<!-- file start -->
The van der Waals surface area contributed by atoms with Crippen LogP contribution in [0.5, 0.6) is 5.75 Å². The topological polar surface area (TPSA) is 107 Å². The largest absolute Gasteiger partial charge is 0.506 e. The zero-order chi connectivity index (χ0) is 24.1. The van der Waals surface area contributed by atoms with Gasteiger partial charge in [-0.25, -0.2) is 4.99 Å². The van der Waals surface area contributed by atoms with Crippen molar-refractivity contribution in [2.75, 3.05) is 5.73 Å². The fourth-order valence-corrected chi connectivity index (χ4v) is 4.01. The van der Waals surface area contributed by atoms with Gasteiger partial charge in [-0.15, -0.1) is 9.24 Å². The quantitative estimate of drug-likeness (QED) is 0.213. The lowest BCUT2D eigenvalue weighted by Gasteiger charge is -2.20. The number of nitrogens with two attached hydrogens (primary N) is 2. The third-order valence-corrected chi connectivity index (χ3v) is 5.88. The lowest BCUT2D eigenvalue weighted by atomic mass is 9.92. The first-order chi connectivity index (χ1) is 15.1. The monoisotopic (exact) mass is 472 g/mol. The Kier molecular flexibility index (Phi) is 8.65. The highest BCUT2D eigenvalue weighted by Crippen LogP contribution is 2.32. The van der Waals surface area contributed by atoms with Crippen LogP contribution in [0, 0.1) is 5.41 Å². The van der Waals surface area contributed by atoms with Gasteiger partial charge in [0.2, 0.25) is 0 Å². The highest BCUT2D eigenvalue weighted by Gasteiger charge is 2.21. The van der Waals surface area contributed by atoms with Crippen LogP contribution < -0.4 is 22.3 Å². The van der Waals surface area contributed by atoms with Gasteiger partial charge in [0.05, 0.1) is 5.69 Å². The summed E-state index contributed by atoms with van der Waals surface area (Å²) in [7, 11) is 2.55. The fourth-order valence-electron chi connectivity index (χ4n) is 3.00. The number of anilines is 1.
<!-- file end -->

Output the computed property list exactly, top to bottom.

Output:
The van der Waals surface area contributed by atoms with Crippen LogP contribution in [0.5, 0.6) is 5.75 Å². The topological polar surface area (TPSA) is 107 Å². The largest absolute Gasteiger partial charge is 0.506 e. The zero-order chi connectivity index (χ0) is 24.1. The van der Waals surface area contributed by atoms with Gasteiger partial charge in [-0.25, -0.2) is 4.99 Å². The van der Waals surface area contributed by atoms with Crippen molar-refractivity contribution in [2.75, 3.05) is 5.73 Å². The fourth-order valence-corrected chi connectivity index (χ4v) is 4.01. The van der Waals surface area contributed by atoms with Gasteiger partial charge in [-0.15, -0.1) is 9.24 Å². The quantitative estimate of drug-likeness (QED) is 0.213. The lowest BCUT2D eigenvalue weighted by Gasteiger charge is -2.20. The number of nitrogens with two attached hydrogens (primary N) is 2. The third-order valence-corrected chi connectivity index (χ3v) is 5.88. The lowest BCUT2D eigenvalue weighted by atomic mass is 9.92. The first-order chi connectivity index (χ1) is 15.1. The monoisotopic (exact) mass is 472 g/mol. The Kier molecular flexibility index (Phi) is 8.65. The highest BCUT2D eigenvalue weighted by Crippen LogP contribution is 2.32. The van der Waals surface area contributed by atoms with Crippen LogP contribution in [0, 0.1) is 5.41 Å². The van der Waals surface area contributed by atoms with Gasteiger partial charge in [0.2, 0.25) is 0 Å². The highest BCUT2D eigenvalue weighted by Gasteiger charge is 2.21. The van der Waals surface area contributed by atoms with Crippen LogP contribution < -0.4 is 22.3 Å². The van der Waals surface area contributed by atoms with Gasteiger partial charge in [0.05, 0.1) is 5.69 Å². The summed E-state index contributed by atoms with van der Waals surface area (Å²) in [7, 11) is 2.55. The fourth-order valence-electron chi connectivity index (χ4n) is 3.00. The number of anilines is 1.